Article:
'They Call Me Jeeg Robot' ('Lo Chiamavano Jeeg Robot'): Film Review

Courtesy of Seattle International Film Festival
A passable but underwhelming Italian take on the dominant American genre.

Thug becomes crimefighter in this Italian superhero film.

A borderline thug begins his path toward heroism in Gabriele Mainetti's They Call Me Jeeg Robot, a quasi-superhero pic set in Rome's rough Tor Bella Monaca neighborhood. Comfortable with sleaze but a far cry from being Italy's answer to Deadpool, the pic isn't funny or daring enough to make much of an entry into a spandex-saturated American market. As for obvious hopes of starting a franchise in its home country, time will tell.

"I'm not anyone's friend," an ex-con named Enzo says several times during the film — and given Claudio Santamaria's lead performance, which seems willful in its anti-charisma, no one will doubt him. Enzo, a loner who subsists on yogurt and porn, enters the film mid-chase, pursued by thugs until he falls into the Tiber and is left for dead. Exposed to toxic chemicals underwater, he acquires super-strength, but doesn't discover this power until he's in the middle of a drug deal that leaves his upstairs neighbor Sergio dead.

Now he's stuck looking out for Sergio's daughter Alessia (Ilenia Pastorelli), who looks good enough to arouse him but — well, to put it as delicately as Sergio, "she lost it" when her mother died and has behaved like a little girl ever since. Nevertheless, clueless Enzo reads a sexual invitation into the way she dips her finger into his yogurt; when she erupts into a panic, he realizes he'll need to woo this woman-child more slowly.

The ickiness of this dynamic aside, Alessia gives the film its name. A passionate fan of an anime series, she decides that Enzo represents its hero, Jeeg. Enzo is busy trying to use his powers to rob ATMs and so on, but repeated encounters with a hammy would-be crimelord named Gypsy and his boss Nunzia eventually point him in the right direction.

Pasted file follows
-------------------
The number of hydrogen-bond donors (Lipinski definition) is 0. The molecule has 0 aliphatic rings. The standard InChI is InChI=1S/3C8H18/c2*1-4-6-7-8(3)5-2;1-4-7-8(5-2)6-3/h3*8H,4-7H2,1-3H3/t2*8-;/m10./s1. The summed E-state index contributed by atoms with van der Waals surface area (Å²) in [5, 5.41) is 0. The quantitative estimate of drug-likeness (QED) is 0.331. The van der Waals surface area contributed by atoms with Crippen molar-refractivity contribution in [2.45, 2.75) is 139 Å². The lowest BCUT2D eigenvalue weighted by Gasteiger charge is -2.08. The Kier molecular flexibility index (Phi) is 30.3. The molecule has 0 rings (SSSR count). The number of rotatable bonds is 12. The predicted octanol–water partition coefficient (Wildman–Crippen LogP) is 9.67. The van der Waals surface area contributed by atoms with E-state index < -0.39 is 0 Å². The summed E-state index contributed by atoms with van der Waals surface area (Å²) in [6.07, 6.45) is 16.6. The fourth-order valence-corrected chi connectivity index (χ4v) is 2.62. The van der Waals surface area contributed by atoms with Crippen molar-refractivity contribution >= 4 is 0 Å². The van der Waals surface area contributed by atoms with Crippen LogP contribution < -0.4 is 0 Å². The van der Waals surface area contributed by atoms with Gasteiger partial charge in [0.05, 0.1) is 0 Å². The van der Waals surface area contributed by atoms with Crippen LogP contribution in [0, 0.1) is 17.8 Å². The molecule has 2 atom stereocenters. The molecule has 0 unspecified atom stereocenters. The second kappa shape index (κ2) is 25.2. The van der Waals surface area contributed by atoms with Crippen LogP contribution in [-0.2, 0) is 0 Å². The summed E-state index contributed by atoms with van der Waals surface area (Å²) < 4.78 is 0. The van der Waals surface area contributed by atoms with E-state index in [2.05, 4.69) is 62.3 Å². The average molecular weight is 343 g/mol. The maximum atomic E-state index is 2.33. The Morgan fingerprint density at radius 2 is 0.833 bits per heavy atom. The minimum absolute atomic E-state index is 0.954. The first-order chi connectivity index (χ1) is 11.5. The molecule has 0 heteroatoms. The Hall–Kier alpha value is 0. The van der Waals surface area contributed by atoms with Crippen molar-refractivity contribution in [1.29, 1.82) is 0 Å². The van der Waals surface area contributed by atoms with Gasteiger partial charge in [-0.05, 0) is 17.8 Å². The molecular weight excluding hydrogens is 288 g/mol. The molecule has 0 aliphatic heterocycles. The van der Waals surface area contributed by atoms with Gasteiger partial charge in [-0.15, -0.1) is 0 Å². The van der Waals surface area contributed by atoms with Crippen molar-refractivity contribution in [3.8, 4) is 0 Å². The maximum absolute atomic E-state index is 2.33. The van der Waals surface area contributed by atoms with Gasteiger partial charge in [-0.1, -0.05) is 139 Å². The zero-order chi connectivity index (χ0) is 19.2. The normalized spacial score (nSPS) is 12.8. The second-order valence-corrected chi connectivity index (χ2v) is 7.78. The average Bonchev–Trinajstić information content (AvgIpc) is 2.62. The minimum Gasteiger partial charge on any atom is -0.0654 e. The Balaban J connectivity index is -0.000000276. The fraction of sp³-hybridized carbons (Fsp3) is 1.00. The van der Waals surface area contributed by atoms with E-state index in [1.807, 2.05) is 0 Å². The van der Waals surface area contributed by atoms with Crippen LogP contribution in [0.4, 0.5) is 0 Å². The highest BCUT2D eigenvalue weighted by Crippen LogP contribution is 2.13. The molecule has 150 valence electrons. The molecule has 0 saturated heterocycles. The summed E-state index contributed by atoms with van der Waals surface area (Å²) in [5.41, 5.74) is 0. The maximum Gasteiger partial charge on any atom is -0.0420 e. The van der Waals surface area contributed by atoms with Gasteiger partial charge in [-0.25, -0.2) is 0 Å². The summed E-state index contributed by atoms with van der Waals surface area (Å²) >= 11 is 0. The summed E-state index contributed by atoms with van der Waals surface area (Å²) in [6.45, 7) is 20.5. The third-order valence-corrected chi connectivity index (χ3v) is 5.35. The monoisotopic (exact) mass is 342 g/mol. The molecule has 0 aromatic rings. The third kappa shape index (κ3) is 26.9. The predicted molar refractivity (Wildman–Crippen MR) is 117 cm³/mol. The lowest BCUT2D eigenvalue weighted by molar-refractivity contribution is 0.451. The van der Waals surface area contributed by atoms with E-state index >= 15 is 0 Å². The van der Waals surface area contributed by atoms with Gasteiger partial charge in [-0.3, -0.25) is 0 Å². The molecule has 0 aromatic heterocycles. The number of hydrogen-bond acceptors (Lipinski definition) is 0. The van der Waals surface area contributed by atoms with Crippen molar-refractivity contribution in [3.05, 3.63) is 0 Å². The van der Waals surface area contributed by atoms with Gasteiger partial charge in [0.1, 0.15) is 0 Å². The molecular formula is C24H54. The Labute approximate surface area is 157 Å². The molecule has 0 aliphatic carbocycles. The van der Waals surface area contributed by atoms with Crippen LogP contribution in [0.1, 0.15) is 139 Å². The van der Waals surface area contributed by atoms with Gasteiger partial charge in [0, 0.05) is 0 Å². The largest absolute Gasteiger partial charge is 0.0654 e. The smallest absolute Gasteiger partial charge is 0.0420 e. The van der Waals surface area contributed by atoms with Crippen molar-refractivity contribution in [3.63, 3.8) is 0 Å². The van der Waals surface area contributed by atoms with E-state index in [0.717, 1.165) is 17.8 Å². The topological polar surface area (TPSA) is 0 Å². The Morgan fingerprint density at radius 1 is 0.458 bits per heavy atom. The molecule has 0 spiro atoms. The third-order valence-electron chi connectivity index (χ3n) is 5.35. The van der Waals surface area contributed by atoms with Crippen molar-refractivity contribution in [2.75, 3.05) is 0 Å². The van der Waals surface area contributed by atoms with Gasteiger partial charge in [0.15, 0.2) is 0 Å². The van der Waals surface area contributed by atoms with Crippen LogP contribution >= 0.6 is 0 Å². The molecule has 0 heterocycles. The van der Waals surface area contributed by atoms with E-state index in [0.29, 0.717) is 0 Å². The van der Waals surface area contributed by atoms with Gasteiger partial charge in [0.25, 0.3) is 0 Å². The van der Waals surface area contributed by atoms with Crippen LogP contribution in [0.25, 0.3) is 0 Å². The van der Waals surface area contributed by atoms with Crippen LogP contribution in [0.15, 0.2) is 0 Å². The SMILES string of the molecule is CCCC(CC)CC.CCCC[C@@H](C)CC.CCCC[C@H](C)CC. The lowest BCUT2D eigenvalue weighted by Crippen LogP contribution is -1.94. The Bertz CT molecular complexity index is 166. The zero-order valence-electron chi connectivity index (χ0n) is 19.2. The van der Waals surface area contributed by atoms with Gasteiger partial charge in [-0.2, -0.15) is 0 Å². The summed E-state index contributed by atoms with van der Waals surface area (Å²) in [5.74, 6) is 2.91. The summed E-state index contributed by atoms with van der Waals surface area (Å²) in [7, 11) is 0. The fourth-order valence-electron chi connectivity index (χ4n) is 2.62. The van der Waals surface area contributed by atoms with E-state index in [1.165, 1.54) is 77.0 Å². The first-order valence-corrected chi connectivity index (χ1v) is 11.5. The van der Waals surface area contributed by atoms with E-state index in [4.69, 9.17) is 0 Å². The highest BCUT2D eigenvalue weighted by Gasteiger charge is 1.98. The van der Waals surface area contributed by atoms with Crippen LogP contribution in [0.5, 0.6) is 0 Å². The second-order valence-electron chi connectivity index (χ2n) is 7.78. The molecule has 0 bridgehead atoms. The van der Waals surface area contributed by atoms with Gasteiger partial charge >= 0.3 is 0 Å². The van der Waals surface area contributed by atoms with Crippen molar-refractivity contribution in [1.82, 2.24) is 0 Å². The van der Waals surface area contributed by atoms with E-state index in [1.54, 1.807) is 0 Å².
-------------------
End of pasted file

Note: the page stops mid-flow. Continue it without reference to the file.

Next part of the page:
Action stays low-key until the third act, when Gypsy gets some powers of his own and tries to bomb a sold-out soccer game. What happens from this point is entirely predictable, but probably adequate to satisfy viewers whose superhero-hunger is so great they hunt down this Italian coattail-rider.

Venue: New Italian Cinema, Film Society of Lincoln Center
Distributor: Uncork’d Entertainment
Production company: Goon Films
Cast: Claudio Santamaria, Luca Marinelli, Stefano Ambrogi, Maurizio Tesei, Ilenia Pastorelli, Antonia Truppo
Director-producer: Gabriele Mainetti
Screenwriters: Nicola Guaglianone, Menotti
Executive producer: Jacopo Saraceni
Director of photography: Michele D'Attanasio
Production designer: Massimiliano Sturiale
Costume designer: Mary Montalto
Editor: Andrea Maguolo
Composers: Michele Braga, Gabriele Mainetti
Casting director: Francesco Vedovati

In Italian

Not rated, 113 minutes